While a significant portion of the population feels things are going very poorly in Canada today, the sentiment that they are personally at risk of suffering in the future is relatively uncommon. When Canadians look at their own lives, three-quarters are inclined to say they are optimistic about their personal future, and even six-in-ten residents from Alberta and Saskatchewan agree. Quebecers again lead in national optimism, with 87 per cent saying good things are still to come from a personal perspective.
Finances are a factor in this equation, but perhaps not to the level one might assume. While Canadians are slightly more likely to be optimistic at the higher ends of the household income spectrum, seven-in-ten are still positive at the lower end as well:
Less optimism at the provincial, national level
While optimism is high when it comes to personal perspectives, hope evaporates among a considerable group of Canadians when they cast their eyes to the broader picture. Compared to the three-quarters who say their own future is bright, just 53 per cent hold this view when it comes to their own province, and just 56 per cent when it comes to the nation.
The number of Canadians feeling optimistic about their own futures has held firm over the past few years, as have opinions about provincial outlooks. The one element of prognostication where Canadian views have soured is with respect to the future of the country. The percentage saying they have a rosy view of Canada’s future has dropped by seven points:
The contrast in provincial outlooks is particularly staggering. Three provinces, Saskatchewan, Manitoba and Ontario, are split in opinion. British Columbians and Quebecers are most positive, with firm majorities in each saying they are optimistic about the future path of the province. Atlantic Canadians and especially Albertans, however, are pessimistic. Negativity is most pronounced in Alberta, where three-quarters of residents (77%) are pessimistic about the future of their home jurisdiction:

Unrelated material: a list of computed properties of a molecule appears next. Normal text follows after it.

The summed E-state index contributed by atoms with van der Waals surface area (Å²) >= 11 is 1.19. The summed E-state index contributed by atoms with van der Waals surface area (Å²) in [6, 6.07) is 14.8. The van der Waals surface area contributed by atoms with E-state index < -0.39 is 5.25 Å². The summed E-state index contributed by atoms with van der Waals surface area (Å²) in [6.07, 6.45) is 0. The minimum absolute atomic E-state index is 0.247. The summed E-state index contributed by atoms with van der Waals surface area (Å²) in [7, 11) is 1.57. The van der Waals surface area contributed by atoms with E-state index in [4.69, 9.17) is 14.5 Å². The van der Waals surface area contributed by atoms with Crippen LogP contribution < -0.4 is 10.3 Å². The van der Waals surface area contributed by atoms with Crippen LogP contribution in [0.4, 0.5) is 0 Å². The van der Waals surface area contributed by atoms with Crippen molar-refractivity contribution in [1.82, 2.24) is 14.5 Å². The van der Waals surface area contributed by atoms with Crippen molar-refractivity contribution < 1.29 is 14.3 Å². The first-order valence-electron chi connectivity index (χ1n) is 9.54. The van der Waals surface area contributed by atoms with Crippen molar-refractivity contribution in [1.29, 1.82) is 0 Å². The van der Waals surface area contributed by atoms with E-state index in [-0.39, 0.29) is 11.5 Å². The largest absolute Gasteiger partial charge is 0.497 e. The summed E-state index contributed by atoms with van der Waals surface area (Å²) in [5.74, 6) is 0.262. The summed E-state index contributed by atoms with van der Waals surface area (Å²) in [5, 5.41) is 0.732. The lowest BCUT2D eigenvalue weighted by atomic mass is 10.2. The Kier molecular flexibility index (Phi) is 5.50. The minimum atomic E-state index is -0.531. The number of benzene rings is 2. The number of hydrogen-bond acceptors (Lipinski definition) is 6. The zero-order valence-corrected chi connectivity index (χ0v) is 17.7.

Regional breakdowns are similar when it comes to the future of the country, though Atlantic Canadians are considerably more positive about the country’s future than their own:
Where the national picture is concerned, politics tells the story. As was the case with perspectives on satisfaction with the direction of the country, discussed in part one, Liberals and Conservatives hold wildly divergent mindsets. Nearly nine-in-ten Liberal Party voters (86%) say that they are optimistic about the future of Canada. Conversely, just 25 per cent of those who supported the CPC in October agree with them. Three-quarters (75%), meanwhile, are pessimistic. Green Party and NDP voters are more reserved in their optimism, but lean toward positivity themselves:
Majorities across all ages think next generation is in trouble
In 2016, the Angus Reid Institute asked Canadians if they felt that young people starting out now, hoping to establish themselves and reach the same standard of living as their parents and grandparents, are facing tougher conditions than previous generations. Millennials overwhelmingly agreed that they have it worse, and to the surprise of some, half of Canadians over the age of 55 felt the same way.
Related: Millennials think they have it tougher than past generations, and half of boomers agree
Changing economic conditions, climate change and global instability all likely play a factor in sentiment today, which finds six-in-ten Canadians across all age categories pessimistic about the future for young people:
Optimism regarding the future of the next generation has remained relatively consistent over the past three years, though, notably, the percentage of young adults (ages 18 to 34) reporting a positive outlook has dropped by 11 points since 2016:
For detailed results by age, gender, region, education, and other demographics, click here.
To read the full report, including detailed tables and methodology, click here.
Click here to read the full questionnaire used in this report.
Shachi Kurl, Executive Director: 604.908.1693 firstname.lastname@example.org @shachikurl
Source URL: http://angusreid.org/canada-outlook-2020/
Copyright ©2020 Angus Reid Institute unless otherwise noted.